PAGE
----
‘Cities Finance Strategy’, a new document tabled to the Ministry of Finance, mandates cities and towns to cover at least 70 percent of their capital and recurrent expenditures from internal revenues.
The strategy identified six revenue sources, including property tax, road fee, lease, rents, business fee and hotel service fees to enable cities cover up to 80 percent of their expenses. The new strategy envisages fiscal decentralization, as cities struggle to maintain programs amidst depleting foreign aid.
“Most of the cities and towns in Ethiopia have been financed by foreign aids and supports. For instance, cobblestone roads have been financed by the World Bank. From now on, cities must cover the costs by themselves,” said Zinet Ibrahim, general manager of the Cities’ Revenue Reform Project Office, at the Ministry of Urban and Infrastructure Development (MoUID). “We can no-more rely on external financing. Budgetary support from the federal cannot meet cities’ fast growing financial demands in infrastructure, social programs and institutional expansions.”
There are over 2,000 towns in Ethiopia, fulfilling the 10,000 minimum population thresholds. “Municipality revenue in Ethiopia is insignificant because their service is very poor. If municipalities can provide better services especially for the private sector, they can charge more, and generate more state revenues,” added Zinet.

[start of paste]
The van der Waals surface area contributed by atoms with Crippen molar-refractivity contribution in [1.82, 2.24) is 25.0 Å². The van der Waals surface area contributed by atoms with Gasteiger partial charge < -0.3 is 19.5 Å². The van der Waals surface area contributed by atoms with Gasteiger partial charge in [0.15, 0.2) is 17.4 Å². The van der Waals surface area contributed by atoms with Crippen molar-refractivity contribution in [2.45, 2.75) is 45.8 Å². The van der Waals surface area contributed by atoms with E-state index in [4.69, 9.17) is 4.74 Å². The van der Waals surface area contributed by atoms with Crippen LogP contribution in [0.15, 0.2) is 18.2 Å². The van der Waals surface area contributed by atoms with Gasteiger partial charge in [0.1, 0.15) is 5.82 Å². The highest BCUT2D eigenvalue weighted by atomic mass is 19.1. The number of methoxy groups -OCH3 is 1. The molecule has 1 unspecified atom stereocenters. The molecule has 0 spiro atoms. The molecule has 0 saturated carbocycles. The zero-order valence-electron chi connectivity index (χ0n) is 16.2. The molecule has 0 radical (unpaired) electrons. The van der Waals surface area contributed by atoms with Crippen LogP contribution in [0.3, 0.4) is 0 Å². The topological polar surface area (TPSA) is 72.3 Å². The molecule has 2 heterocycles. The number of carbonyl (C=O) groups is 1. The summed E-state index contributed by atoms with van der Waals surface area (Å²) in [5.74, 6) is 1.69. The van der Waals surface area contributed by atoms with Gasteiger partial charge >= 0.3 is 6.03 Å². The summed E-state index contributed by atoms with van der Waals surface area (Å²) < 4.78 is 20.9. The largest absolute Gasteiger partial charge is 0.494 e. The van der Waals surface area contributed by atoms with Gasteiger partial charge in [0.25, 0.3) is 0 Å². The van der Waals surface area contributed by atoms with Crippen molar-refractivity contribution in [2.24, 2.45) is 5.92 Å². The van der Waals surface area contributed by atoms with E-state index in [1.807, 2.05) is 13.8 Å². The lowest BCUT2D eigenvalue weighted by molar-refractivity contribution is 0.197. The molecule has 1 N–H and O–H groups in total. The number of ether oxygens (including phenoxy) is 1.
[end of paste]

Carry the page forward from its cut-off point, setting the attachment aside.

Currently MoUID is running pilot projects in Bahir Dar, Dire Dawa, Adama andMekelle, which was initially included in the project, but later dropped out due to the conflict. The ministry is also studying to introduce road fees similar to the Addis-Adama express way.
According to Zinet, the project office has submitted a draft Property Tax Proclamation to the MoF, which is awaiting the government’s decision.
The project office, which was established six yearsago underthe former Ministry of Urban Development and Construction (MoDUC), has been studying property tax for the past four years. It designed property tax as a revenue component to enable all cities and towns to be able to cover 70percent of their annual expenses from their own revenues. The office submitted the ‘cities’ finance strategy’, to the MoF and is awaiting approval.
“Property tax is the biggest revenue source in other countries. We cannot overlook such potentials now. There is property tax but people pay two or three birr per year. Now it will be based on property evaluation,” said an official close to the issue, who spoke to The Reporter, on conditions of anonymity.
Hence, properties like buildings, hotels, factories and industries, will be taxed based on their evaluations. MoUID, which is developing a new technology to collect property tax, has already begun evaluations especially on hotel properties. Bahir Dar, Dire Dawa, and Addis Ababa universities are also nearing to graduate the first batch of property evaluators with a master’s degree.
In his previous interview with The Reporter, Eyob Tekalign, state minister of finance confirmed that property tax will be introduced.
If approved, the Property tax proclamation will replace a similar proclamation introduced during the Derg regime, which has neither been replenished nor amended.